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Open Access Research article

Expression of a novel gene, gluP, is essential for normal Bacillus subtilis cell division and contributes to glucose export

Lili R Mesak13, Felix M Mesak23* and Michael K Dahl1

Author Affiliations

1 Department of Microbiology, Institute for Microbiology, Biochemistry and Genetics University of Erlangen-Nuremberg, Staudstrasse 5, 91058 Erlangen, and Department of Biology, University of Konstanz, Universitaetstrasse 1, 78457 Konstanz, Germany

2 Centre for Cancer Therapeutics, Ottawa Regional Cancer Centre, and Faculty of Medicine, University of Ottawa, 503 Smyth Rd., Ottawa, ON, K1H 1C4, Canada

3 Division of Molecular and Cellular Biology, The Mochtar Riady Center for Nanotechnology and Bioengineering, PO BOX 326 TNG 15001, Tangerang, Banten, Indonesia

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BMC Microbiology 2004, 4:13  doi:10.1186/1471-2180-4-13

Published: 30 March 2004



The Bacillus subtilis glucokinase operon was predicted to be comprised of the genes, yqgP (now named gluP), yqgQ, and glcK. We have previously established a role for glcK in glucose metabolism. In the absence of enzymes that phosphorylate glucose, such as GlcK and/or enzyme IIGlc, accumulated cytoplasmic glucose can be transported out of the cell. Genes within the glucokinase operon were not previously known to play a role in glucose transport. Here we describe the expression of gluP and its function in glucose transport.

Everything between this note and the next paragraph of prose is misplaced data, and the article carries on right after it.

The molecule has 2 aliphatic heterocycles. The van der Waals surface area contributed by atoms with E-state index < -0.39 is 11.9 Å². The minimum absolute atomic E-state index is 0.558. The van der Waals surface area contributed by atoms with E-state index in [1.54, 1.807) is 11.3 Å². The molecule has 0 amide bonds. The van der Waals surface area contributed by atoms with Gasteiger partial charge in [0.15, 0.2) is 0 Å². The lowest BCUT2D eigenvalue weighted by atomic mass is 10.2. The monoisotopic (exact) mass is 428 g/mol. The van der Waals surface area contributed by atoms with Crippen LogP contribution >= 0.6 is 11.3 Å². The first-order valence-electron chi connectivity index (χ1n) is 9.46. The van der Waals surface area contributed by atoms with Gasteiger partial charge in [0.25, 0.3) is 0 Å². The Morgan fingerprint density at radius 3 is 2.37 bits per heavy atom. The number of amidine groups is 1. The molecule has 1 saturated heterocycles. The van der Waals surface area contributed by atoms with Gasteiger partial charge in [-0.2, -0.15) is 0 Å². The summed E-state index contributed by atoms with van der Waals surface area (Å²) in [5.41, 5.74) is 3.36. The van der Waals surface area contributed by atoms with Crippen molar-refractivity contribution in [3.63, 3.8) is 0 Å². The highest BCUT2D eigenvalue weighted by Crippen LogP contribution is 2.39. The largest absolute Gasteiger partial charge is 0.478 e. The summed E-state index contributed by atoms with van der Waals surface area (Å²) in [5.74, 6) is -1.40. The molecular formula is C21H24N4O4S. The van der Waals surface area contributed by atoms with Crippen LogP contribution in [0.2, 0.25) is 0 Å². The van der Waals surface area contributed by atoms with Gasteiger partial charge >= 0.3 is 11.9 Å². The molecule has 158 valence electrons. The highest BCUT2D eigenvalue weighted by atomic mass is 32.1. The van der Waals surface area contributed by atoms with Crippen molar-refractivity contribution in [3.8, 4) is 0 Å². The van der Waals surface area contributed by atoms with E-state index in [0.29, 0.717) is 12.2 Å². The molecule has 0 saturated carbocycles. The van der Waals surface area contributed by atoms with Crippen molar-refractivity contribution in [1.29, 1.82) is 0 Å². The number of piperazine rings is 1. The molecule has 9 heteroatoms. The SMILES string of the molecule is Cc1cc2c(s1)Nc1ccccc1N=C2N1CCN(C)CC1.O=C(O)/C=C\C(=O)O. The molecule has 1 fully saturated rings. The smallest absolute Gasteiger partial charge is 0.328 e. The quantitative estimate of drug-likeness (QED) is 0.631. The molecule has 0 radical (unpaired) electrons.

We found that transcription of the glucokinase operon was regulated, putatively, by two promoters: σA and σH. Putative σA and σH-recognition sites were located upstream of and within gluP, respectively. Transcriptional glucokinase operon – lacZ fusions and Northern blotting were used to analyze the expression of gluP. GluP was predicted to be an integral membrane protein. Moreover, the prediction of GluP structure revealed interesting signatures: a rhomboid domain and two tetracopeptide repeat (TPR) motifs. Microscopic analysis showed that GluP minus cells were unable to divide completely, resulting in a filamentous phenotype. The cells were grown in either rich or minimal medium. We found GluP may be involved in glucose transport. [14C]-glucose uptake by the GluP minus strain was slightly less than in the wild type. On the other hand, trehalose-derived glucose in the growth medium of the GluP minus strain was detected in very low amounts. Experimental controls comprised of single or multiple genes mutations within the glucose transporting phosphotransferase system.


gluP seems to be regulated only by a putative σA-dependent promoter. The glucose uptake and export assays suggest that GluP is important for glucose export and may act as an exporter. This also supports the role of the glucokinase operon in glucose utilization.